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vol. 3, p. 126
from Adyar archives of the International Theosophical Society
vol. 3 (1875-1878)


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Memorable Relations

From the London Spiritual Magazine — Singular Prophetic Dreams and its Fulfilment — Spiritual Apparitions Among the “Friends.”

The Following singular dream and spiritual apparition, were related by members of the Society of Friends and were given to me by a near relative who vouches for their accuracy. — “One night, Hannah W.—said she dreamed that she and her sister Alice were sitting together in her parlour when suddenly she perceived her mother, sometime deceased, standing outside the window and looking at them. She then appeared to pass into the room through the window, and to walk to a table that stood in the middle of the floor. On this table their father’s desk was always kept, seemingly locked. But now to H. W\s. surprise, her mother opened it and took out from among the papers, a letter which she read with evident distress. Closing the letter and laying it back in its place, she shut up the desk and crossed the room to the door. There she looked around upon her daughters and beckoned with her hand to them to follow her; they did so. She led the way to the end of a lobby where stood an oaken chest seldom or never opened, containing cast off and unused articles. Lifting the lid she stooped, and thrusting her hand down to the back of the chest, brought up a bag which seemed to contain money. Looking at it for a few seconds, she replaced it exactly where she found it, then shutting down the lid and turning an affectionate look on her daughters, passed away.

In the morning, Hannah W—told her dream to-her sister, and believing it had an intention beyond an ordinary dream, they determined to test it Their first visit was to the desk, which, to their surprise, they found unlocked, and opening it discovered, apparently, the very letter Hannah had seen in her dream—a letter written to their father by their step-mother, previous to her marriage—indeed, during the lifetime of their mother, thus establishing a fact that had been too patent though never made known to them by their mother, to her the cause of much misery, and by many believed to have hastened her end. That their own patrimony had been wasted by this woman they well knew, hut they were patient and dutiful, and had no means of redress. Laying the letter in its place, they proceeded to examine the oak chest. Just where their mother’s hand had indicated, a lag was found containing a considerable sum of money, inscribed, ‘for my dear daughters,’ a legacy which they felt sure had been secured to them by much personal sacrifice. Of course they considered it sacredly their own, and shortly after left their father’s home for other homes.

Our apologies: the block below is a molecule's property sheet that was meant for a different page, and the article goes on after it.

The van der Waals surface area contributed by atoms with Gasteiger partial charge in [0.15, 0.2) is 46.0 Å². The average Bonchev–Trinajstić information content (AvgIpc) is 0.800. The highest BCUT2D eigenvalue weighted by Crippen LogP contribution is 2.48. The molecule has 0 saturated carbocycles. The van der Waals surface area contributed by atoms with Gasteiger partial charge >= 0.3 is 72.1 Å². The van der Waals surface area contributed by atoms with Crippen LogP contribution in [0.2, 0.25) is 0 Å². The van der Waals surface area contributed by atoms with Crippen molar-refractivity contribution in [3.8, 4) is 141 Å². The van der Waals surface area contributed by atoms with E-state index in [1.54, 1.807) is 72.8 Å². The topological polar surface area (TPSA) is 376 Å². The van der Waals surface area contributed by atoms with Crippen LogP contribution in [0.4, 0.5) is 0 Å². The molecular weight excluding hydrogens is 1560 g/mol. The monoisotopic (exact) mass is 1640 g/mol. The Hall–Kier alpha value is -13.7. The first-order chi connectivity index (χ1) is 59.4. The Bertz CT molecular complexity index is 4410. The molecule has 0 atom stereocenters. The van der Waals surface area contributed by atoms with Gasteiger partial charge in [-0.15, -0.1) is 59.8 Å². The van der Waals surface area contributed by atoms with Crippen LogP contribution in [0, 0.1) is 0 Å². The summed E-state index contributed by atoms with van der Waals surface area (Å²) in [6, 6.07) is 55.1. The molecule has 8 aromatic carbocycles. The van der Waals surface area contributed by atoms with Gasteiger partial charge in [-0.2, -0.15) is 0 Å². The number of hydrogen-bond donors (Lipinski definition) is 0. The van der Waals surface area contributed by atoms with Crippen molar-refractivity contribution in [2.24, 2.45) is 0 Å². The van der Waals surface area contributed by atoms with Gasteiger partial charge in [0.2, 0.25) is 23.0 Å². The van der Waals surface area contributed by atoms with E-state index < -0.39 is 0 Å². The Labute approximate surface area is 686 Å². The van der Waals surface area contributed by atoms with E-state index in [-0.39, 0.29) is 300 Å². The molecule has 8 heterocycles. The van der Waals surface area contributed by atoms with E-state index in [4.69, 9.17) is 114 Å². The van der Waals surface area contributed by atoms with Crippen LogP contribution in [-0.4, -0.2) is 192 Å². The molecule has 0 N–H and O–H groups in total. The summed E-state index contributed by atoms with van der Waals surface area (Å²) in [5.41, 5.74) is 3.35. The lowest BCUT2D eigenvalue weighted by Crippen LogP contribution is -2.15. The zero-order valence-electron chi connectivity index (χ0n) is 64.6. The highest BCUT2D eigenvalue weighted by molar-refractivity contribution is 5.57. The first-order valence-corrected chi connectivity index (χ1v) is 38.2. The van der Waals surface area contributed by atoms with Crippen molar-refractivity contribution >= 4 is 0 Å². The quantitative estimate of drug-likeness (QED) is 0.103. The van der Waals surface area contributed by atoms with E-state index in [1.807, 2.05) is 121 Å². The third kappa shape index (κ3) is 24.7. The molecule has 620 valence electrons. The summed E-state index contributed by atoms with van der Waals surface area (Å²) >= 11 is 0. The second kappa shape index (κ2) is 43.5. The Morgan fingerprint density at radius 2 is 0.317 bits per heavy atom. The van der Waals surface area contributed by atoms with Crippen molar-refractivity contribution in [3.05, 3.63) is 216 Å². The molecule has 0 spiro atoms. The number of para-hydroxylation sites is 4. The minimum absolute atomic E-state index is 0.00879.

A lady residing in Cumberland, related as follows:—

‘Jane P—, a ministress among us, the Society of Friends, a native of Broughton, whose name is probably mentioned in the Journal of James Dickenson, also a minister, and a native of these parts, with whom I believe she sometimes travelled in the ministry, lived here with her brother Peter P—, a friend of the yeoman class. Peter died, and was buried in the old burying ground between Maryport and Broughton, still belonging to Friends, known by the name of ‘The Sepulchre,’ Jane P—, and her sisters continual to live here, inheriting, in common with some other members of the family, the land left by Peter. Sometime after the death of the latter, a neighbor who, whether sailor or not I cannot say, bad been to sea. and who did not know of Peter—’s death, landed at Maryport, and set off to walk home to Broughton, some four miles or less. It was a moonlight night, and on passing a gate between ‘The Sepulchre’, and Broughton, the man saw Peter P, exactly as he had often done, standing at the gate; he not knowing of Peter's death, felt of course no surprise, but made some remark to him, on which Peter P, said. ‘Wilt thou tell my sister Jane I want to speak to her here, and I wish her to come immediately?’ I suppose it would be about hi teen minutes walk from the village. The man went on and gave the message, which was received by his sister with great surprise but with no fear. She merely replied, ‘Very well,’ dressed herself and went to the place indicated, and there remained sometime to the surprise of her family, who however do not seemed to have questioned her much. They were possibly accustomed to accept Jane's movements as right, without reason asked or given. A short time afterward a held was sold by Jane, and a sum of money paid by her to the person from whom her brother had bought the held, without further explanation than that the money was owing to bias, but she had not known it until the night in question. It was said by her family that Jane returned home in a very solemn and weighty spirit, but gave them no explanation or account of what the had seen or heard, only that she believed it was right to aet as she had done about the held.’

“This was told to me when a child by an aunt of my own on passing the said ‘Sepulchre.’ not as a wonderful story, but as a simple and undoubted fact, and as such I beard it and believed it"

Editor's notes

  1. image by unknown author
  2. Memorable Relations by Imperator, Spiritual Scientist, v. 1, No. 22, February 4, 1875, p. 254